"I'm curious as to what people here see as the difference between the above above phrasing (using 'embodiment'), and this phrasing that avoids 'embodiment.'"
The above phrasing (using "embodiment") is just sh!tty writing. It's sh!tty writing. It's a whole bunch of words that don't need to be a whole bunch of words. It's sh!tty writing.
But because it's a patent application, you have the contingent of "magic word" types who will tell you, "YOU HAVE TO WRITE IT LIKE THIS!!!!!!!"
Those people are idiots. Morons. If you ask them why every single possible implementation or variation or example has to be described as an "embodiment" you'll get a bunch of hemming and hawing nonsense. Or they'll cite some obscure case law that is as far off base as the ridiculous case law cites you get from examiners.
Patent applications should be well written. Which means they shouldn't be a chore, and bore, to read. Nobody wants to read "In yet another possible exemplary preferred embodiment of the present invention..." twenty f#cking times in a 9 or 10 page document. But it's a lot of words. So it makes the application longer. And it makes it look like the drafter "did a lot of work."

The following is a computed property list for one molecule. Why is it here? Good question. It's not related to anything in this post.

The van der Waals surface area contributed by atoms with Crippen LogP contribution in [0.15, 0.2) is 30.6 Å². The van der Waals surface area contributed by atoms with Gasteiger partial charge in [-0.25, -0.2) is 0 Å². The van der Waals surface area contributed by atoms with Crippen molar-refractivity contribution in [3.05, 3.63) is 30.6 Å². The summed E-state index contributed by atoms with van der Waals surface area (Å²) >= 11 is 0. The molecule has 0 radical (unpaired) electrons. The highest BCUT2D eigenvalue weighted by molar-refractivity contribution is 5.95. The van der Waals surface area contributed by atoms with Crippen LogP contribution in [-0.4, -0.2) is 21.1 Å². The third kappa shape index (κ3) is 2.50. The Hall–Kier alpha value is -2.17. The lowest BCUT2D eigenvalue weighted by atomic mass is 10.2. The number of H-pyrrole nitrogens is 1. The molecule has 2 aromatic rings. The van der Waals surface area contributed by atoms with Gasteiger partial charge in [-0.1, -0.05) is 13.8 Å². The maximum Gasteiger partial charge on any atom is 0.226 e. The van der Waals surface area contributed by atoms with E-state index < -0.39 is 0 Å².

It's sh!t. I see crap like that from OC constantly. I redline the f#ck out of it. And their 13 or 14 pages turns out to be 8 or 9 pages when you get rid of all the drivel and repetition and nonsense.
I had one OC who, when referring to an element of the system we were disclosing, would write, "In the exemplary preferred embodiment of the present invention schematically illustrated in Fig. 1, the doohickey 10 of the widget 20 of the gadget 30 of the system 40..." And then every single time he referred to the "doohickey 10" he would tack on "of the widget 20 of the gadget 30 of the system 40" so the application would have 10, 20, maybe 30 references to "the doohickey 10 of the widget 20 of the gadget 30 of the system 40." It was f#cking maddening. I wanted to f#cking shoot him. Thank goodness we fired his firm.